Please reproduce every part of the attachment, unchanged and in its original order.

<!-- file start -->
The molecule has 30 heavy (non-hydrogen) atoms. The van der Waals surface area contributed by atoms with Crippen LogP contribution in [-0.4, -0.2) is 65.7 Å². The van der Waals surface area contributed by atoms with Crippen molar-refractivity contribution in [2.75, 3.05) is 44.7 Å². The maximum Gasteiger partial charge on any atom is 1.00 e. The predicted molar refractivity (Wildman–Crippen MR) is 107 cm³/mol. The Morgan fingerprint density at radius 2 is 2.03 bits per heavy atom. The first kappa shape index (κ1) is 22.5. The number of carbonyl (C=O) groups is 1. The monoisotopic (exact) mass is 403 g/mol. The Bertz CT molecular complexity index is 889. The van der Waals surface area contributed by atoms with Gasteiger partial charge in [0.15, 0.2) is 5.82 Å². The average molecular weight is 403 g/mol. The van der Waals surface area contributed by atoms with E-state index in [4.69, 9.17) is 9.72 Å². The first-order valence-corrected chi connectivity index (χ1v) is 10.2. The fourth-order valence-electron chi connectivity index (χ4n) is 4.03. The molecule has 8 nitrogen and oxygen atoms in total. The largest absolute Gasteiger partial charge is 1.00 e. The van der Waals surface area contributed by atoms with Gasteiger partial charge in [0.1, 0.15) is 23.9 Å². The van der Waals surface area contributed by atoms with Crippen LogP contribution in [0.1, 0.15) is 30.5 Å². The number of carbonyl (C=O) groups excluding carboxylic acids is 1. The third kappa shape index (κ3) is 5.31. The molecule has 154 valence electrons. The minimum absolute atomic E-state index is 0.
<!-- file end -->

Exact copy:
The molecule has 30 heavy (non-hydrogen) atoms. The van der Waals surface area contributed by atoms with Crippen LogP contribution in [-0.4, -0.2) is 65.7 Å². The van der Waals surface area contributed by atoms with Crippen molar-refractivity contribution in [2.75, 3.05) is 44.7 Å². The maximum Gasteiger partial charge on any atom is 1.00 e. The predicted molar refractivity (Wildman–Crippen MR) is 107 cm³/mol. The Morgan fingerprint density at radius 2 is 2.03 bits per heavy atom. The first kappa shape index (κ1) is 22.5. The number of carbonyl (C=O) groups is 1. The monoisotopic (exact) mass is 403 g/mol. The Bertz CT molecular complexity index is 889. The van der Waals surface area contributed by atoms with Gasteiger partial charge in [0.15, 0.2) is 5.82 Å². The average molecular weight is 403 g/mol. The van der Waals surface area contributed by atoms with E-state index in [4.69, 9.17) is 9.72 Å². The first-order valence-corrected chi connectivity index (χ1v) is 10.2. The fourth-order valence-electron chi connectivity index (χ4n) is 4.03. The molecule has 8 nitrogen and oxygen atoms in total. The largest absolute Gasteiger partial charge is 1.00 e. The van der Waals surface area contributed by atoms with Gasteiger partial charge in [0.1, 0.15) is 23.9 Å². The van der Waals surface area contributed by atoms with Crippen LogP contribution in [0.1, 0.15) is 30.5 Å². The number of carbonyl (C=O) groups excluding carboxylic acids is 1. The third kappa shape index (κ3) is 5.31. The molecule has 154 valence electrons. The minimum absolute atomic E-state index is 0.